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Bishop & Sewell launches specialist building safety group as demand for advice surges

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Bishop & Sewell launches specialist building safety group as demand for advice surges

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The firm forms Building Safety Group to address increased demand for building and fire safety advice

With significant changes to building safety law looming, London law firm Bishop & Sewell has launched a specialist Building Safety Group. This cross-departmental team is designed to assist clients in navigating the intricate issues related to building and fire safety.

The introduction of the Building Safety Act 2022 (BSA) has led to a notable rise in enquiries, primarily from landlords, their agents, and leaseholders. Responding to this demand, Bishop & Sewell's new group includes experts from construction, residential property, commercial property, leasehold enfranchisement, and property litigation, offering a comprehensive advisory service.

Mark Chick, Senior Partner and Head of the Landlord and Tenant team at Bishop & Sewell, stated: “Since the BSA came into force, we’ve seen a massive surge in enquiries across various of the firm’s departments, including our residential and commercial property, enfranchisement and litigation teams. We established the Building Safety working group to streamline the process for our clients, share best practices, and manage the high volume of enquiries due to the BSA legislation. By pooling our knowledge and resources, the new group aims to provide our clients with an effective one-stop-shop for all building and fire safety legal matters.”

Looking forward, the BSA will be amended by the Leasehold and Freehold Reform Act 2024 (LFRA) starting July 24, 2024. The LFRA will enhance and extend protections, holding freeholders and developers accountable for funding building remediation work.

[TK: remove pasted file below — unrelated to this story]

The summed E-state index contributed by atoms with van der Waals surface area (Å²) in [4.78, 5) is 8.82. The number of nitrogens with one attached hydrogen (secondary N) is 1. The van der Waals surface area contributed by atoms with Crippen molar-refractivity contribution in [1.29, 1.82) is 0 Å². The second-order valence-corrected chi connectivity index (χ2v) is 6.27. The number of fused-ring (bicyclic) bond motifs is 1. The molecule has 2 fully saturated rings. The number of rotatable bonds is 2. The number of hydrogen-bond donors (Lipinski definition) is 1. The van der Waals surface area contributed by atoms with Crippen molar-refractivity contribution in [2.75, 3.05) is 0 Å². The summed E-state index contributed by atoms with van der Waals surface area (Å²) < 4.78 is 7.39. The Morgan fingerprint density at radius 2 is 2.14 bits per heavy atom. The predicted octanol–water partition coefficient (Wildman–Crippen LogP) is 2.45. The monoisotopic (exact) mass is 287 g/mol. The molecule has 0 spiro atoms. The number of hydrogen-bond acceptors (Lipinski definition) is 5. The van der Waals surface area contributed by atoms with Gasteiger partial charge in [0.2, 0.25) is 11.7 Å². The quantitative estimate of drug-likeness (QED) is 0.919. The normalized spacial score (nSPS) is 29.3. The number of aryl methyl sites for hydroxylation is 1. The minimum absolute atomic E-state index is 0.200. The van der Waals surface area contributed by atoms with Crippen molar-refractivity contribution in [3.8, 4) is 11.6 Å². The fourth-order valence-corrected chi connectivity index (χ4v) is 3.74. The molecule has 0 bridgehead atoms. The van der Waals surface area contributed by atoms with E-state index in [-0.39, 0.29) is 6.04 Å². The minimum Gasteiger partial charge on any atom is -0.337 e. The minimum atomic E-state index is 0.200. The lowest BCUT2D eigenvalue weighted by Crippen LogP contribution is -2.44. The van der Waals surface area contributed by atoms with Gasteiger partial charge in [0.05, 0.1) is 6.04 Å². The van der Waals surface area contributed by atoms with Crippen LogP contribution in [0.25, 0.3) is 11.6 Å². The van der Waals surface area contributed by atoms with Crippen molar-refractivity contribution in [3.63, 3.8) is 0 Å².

Mark Chick explained: “These changes will have a huge impact as the current remedies available to parties applying to the First-tier Tribunal (‘FTT’) to resolve building safety defects under the BSA will increase. Amendments such as the new definition of relevant steps, and changes to allow recovery of legal costs by residents, are likely to increase the number of claims for remediation orders and remediation contribution orders faced by landlords. Implementing these changes is also likely to add considerably to the cost faced by landlords and developers as relevant steps can include waking watches and/or fire detection and alarm systems, although the sector has had time to prepare for the changes."

The amendments aim to clarify and strengthen the protections under the BSA and correct certain flaws in the original Act. While many provisions will not be enacted immediately, commencement dates for other provisions will be confirmed after the General Election, likely under the new Labour government.

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